Setting the Scene
As the world’s population swells to eight billion, we are confronted with innumerable challenges, not the least of which is public transportation. Historically, transportation has inspired or constrained where we live, work, access resources, and with whom we spend our time. However, the status quo is changing. Decades ago, the invention of the car significantly increased freedom of mobility, but now overcrowding on roads and realizations about their environmental impact are leading some cities to rethink this model. Public transit systems are a powerful tool for transforming the urban landscape. Looking toward the future, a new paradigm for urban mobility will redesign our cityscapes to meet the needs of an evolving world: The Smart Transit Revolution.
Singapore: A model of Urban Sustainability
Singapore is a world leader in sustainable innovation and a living lab for urban mobility experiments. Innovative breakthroughs have been a result of public, private, and education sector collaboration and has lead to a “car lite” model, which is a defining feature of the transit ecosystem. Singapore has a proven record demonstrating its commitment to improving the public transit experience. Autonomous shuttles have been transporting students around Nanyang Technological University (NTU) since 2016 with great success. Projections by experts describe a truly futuristic transit ecosystem by 2030 where efficiency and beauty coexist.
Drivers of Change
Disruptive technologies in the fields of AI, big data, robotics, and, aerial innovation, have revolutionized transportation. More transportation options will reduce commuter dependency on cars. Trains will remain the cornerstone of the transit system, but technological advancements will greatly improve their commuter-appeal. If the train doesn’t suit a commuter’s needs, they can hail a flying taxi, or hop in a passenger drone to reach their destination. Autonomous pods will be on-demand and provide door-to-door service, eliminating the first and last mile challenge.The Singapore transit agency predicts that by 2030, eight in ten households will have a Mass Rapid Transit (MRT) station within a ten minute walk, making it easily accessible. Convenience will be a defining characteristic of public transit.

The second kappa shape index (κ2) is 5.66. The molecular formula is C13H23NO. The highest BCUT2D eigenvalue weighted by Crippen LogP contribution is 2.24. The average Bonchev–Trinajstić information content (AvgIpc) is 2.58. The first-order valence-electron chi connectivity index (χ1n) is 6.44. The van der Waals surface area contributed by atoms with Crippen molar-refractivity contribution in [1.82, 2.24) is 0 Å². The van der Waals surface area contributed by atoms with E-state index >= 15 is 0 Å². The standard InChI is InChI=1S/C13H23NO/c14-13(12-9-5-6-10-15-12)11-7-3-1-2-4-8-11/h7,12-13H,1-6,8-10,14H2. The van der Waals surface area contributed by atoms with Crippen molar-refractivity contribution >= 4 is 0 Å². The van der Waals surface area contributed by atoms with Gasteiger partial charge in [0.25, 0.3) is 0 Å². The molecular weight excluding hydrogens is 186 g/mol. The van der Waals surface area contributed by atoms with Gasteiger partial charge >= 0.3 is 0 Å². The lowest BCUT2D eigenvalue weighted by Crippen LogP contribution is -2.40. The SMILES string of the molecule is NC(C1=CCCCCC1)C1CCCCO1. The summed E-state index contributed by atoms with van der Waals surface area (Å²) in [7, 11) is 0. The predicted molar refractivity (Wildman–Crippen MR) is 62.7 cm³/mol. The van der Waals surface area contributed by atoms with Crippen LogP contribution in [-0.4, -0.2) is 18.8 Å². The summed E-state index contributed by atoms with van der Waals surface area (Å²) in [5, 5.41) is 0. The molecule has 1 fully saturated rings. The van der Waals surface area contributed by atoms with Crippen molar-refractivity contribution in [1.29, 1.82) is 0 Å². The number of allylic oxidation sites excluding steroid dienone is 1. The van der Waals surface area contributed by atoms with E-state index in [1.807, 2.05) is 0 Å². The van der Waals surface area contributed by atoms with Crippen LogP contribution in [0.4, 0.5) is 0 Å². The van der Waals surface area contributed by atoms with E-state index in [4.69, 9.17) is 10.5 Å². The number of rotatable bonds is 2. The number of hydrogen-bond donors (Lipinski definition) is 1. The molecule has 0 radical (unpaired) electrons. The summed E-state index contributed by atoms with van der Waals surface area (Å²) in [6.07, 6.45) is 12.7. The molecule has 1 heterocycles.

Commuter expectations are spurring reform as well. Users want on-demand service that meet a myriad of needs. Recommended routes and travel modes will be pushed to a commuter’s phone before planning a trip, anticipating a commuter’s travel needs through their online calendar and travel habits. However, not all of Singapore’s ventures require high-tech solutions. A recent experiment by one agency added “green notes” to their bus emissions transforming the smell of exhaust to a fresh, clean, scent as an appeal to to eco-minded consumers to align their brand with their values. Singapore’s transition away from cars is ambitious, but with commuter experience at the forefront of development, citizens are engaged in the process of improving their city.
Finally, resource scarcity is forcing change on a global scale. Singapore has limited space, providing constant motivation to design sustainably, but this is not the only constraint. The labor to run the transit systems is diminishing. Therefore, utility vehicles performing functions like road-sweeping and watering of roadside greenery will also be autonomous. Drones will provide on-demand deliveries that do not take up space in our terrestrial systems, or require piloting. Those at risk of losing their job during the transition will be trained in new skills that fit the high-tech transit ecosystem, for example, they might oversee the deployment of the autonomous fleets. This capacity building approach empowers those who are the most vulnerable during the industry revolution.
Agents of Change
Strong leadership in urban sustainability, like that of Singapore, paves a path for other nations. Oslo, London, and Amsterdam are three cities poised to develop the first zero emission transit system. Citizens are encouraged to travel via environmentally friendly transport like electric vehicles, and green public transport. Incentives, penalties, and investment have been implemented to encourage the use of alternative options instead of polluting vehicles. Through their shared vision of a greener, cleaner, more efficient urban environment, a precedent is being established for other nations to follow.
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